Sharon McDougall - 14th October 2020 - 2 minutes to read
The closing of the UK government’s furlough scheme in the coming weeks is likely to prompt a notable rise in job losses in Scotland, according to first minister Nicola Sturgeon.
Unemployment rates across Scotland have remained broadly unchanged over the course of the summer but that stability has been attributed in no small part to the effectiveness of the Westminster government’s Coronavirus Job Retention Scheme.
That scheme was created shortly after the coronavirus crisis began and as businesses across the country were forced to close down but is now due to close at the end of October.
A replacement for the furlough scheme has been established and is set to kick in from November 1st but there are concerns that it will not be enough to prevent a sharp rise in job losses in Scotland and throughout the UK.
Ms Sturgeon has described the existing Job Retention Scheme as being “really important” as a means of keeping unemployment rates stable and raised concerns that its replacement might soon prove “not comprehensive enough”.
“That could lead to a significant rise in unemployment, including in jobs in sectors that, while they may be struggling through Covid, have a good long future,” the first minister said.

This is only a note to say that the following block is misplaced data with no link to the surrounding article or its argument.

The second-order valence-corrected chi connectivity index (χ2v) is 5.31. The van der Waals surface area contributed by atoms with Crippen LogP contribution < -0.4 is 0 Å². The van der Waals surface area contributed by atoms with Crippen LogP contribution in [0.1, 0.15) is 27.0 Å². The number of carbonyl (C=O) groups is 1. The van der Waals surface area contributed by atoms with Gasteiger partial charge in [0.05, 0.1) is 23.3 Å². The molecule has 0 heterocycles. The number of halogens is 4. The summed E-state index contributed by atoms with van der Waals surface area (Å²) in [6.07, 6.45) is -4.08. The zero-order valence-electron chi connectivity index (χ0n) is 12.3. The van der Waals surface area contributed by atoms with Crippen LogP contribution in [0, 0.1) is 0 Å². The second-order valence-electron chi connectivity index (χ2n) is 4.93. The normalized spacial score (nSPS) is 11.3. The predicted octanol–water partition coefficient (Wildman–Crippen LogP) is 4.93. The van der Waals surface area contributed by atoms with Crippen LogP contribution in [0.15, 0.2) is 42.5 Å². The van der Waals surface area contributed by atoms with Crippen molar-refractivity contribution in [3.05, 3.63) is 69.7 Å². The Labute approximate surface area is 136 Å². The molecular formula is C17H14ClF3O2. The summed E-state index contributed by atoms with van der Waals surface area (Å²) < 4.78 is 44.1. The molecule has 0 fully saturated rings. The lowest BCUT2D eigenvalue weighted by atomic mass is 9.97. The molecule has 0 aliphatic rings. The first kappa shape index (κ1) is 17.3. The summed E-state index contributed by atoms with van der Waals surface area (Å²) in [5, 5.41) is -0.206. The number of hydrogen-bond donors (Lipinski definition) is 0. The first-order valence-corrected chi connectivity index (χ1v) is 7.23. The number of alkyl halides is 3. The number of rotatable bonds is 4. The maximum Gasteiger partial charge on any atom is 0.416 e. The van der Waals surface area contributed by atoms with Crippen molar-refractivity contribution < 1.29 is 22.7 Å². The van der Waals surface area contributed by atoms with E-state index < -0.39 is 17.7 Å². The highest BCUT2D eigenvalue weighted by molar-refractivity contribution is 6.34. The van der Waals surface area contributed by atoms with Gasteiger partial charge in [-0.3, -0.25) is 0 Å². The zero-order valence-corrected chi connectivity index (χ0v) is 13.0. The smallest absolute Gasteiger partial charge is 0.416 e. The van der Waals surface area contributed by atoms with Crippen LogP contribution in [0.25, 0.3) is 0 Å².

“The Scottish government will of course continue to make that case to the UK Government, but just as importantly, we will also continue to provide our own support whenever we have the powers and resources to do so,” she added.
Alister Jack, secretary of state for Scotland within the UK government, said in response: “We are supporting nearly half a million jobs in Scotland through our furlough and self-employed schemes and have committed a further £9 billion to help employers keep workers on.
“We are also investing billions in those looking for work, including our £2 billion Kickstart scheme for young people and doubling the number of work coaches.”
Nonetheless, there is no doubt that huge numbers of Scots are dealing with serious financial problems and hardships because of the Covid-19 pandemic, and many could well lose their jobs this winter because of the ‘second spike’ in the virus.
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